These are my thoughts in response to a reporter’s request back in December for “social networking experts and real-life folks who can offer insights (and hopefully stats) about how social networking can help in a job search.” Thought I’d share:
I think social networks are increasingly becoming an essential career tool. We’ve heard all about the dangers social networks pose to your employment prospects but when used strategically as a career tool, they can provide you with a definite advantage in the marketplace.
- The more you give, the more you get. By filling out as much of your profile as possible at sites like LinkedIn and Facebook, you can demonstrate your experience and expertise. The more information you provide, the more connections you create. By filling out all of your applicable employers, you are creating a potential connection with everyone within that network who works or worked for your former employer. By filling out all of the schools you attended, you are creating a potential connection with anyone who also attended that school.
The more connections you have, the more likely it is that you’ll find someone or something in common with a potential employer or the person with whom you’ll be interviewing.
- By using the sophisticated search functions of most social networks, you can use them to research potential employers. You can find current and former employees of a given company and find out first hand what it’s like to work there. You can get a better sense of who you’d be working with. You can research your interviewer and see what you have in common or what mutual acquaintances you have.
- Recruiters use social networks heavily. By exposing yourself to them through social networks, you increase your opportunities exponentially.
- Who you know. By building your friends list with people who work within your industry, you are creating more chances that a potential employer will know one of your friends. The fact that someone is on your friends list is an implied endorsement of you; you gain prestige by that association. Try and find ways to create a connection with industry leaders.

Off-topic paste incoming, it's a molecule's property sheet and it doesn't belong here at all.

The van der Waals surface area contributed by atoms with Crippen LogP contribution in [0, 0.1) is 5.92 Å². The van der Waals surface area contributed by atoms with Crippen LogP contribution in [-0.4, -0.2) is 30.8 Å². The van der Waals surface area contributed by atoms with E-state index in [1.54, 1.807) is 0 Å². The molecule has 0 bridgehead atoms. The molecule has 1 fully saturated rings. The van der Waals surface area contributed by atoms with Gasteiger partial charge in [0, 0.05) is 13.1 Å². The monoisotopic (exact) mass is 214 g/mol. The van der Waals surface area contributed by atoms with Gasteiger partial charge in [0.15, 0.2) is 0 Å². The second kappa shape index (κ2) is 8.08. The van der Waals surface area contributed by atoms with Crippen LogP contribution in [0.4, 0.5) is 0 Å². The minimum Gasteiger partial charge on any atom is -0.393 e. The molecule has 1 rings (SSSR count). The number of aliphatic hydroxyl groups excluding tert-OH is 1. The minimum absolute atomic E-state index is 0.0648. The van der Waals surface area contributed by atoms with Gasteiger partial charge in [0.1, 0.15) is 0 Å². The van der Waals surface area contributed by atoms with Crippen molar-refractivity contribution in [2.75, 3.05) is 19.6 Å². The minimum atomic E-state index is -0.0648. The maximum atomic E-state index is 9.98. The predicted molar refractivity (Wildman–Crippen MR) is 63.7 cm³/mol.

- Social networks are a superb expert positioning tool. Through the use of the status update, you can demonstrate your expertise to your own network and to anyone who peruses your profile. Use the status update to showcase your knowledge by sharing thoughts about the industry, for example. Through Facebook’s Share A Link function, share articles that show you’re on top of your given field. Include books on your profile that show you’re reading the latest material within your industry. Participate in groups by sharing information and answering questions that demonstrate your expertise. Use LinkedIn’s Answers function to show off your knowledge. If you have a blog about your industry, include your RSS feed or share links to your blog that demonstrate your knowledge.
- But don’t be self-promotional 100% of the time. Take the attitude of trying to be helpful by sharing your knowledge and your expertise will shine through.
- Announce to your network that you’re in the market for a job, if appropriate. Your friends will likely keep that in mind and send opportunities your way.
- It is best to have your network in place before you need to use it for finding a job. Social networks are great relationship-building tools and relationships are a two-way street: You give and you receive. If you establish yourself as a valuable member of that community and a valuable “friend”, your network is far more likely to pay dividends once you ask for help. And people are far more likely to remember you and refer people to you, regardless of whether or not you ask.
- I believe the social networks that you bring to an employer–especially in “relationship” professions like public relations and journalism–will increasingly be seen as added value that you can bring to a company and will therefore make you a more attractive candidate than others.
This Computer World article has some good stats on how employers are using social networks: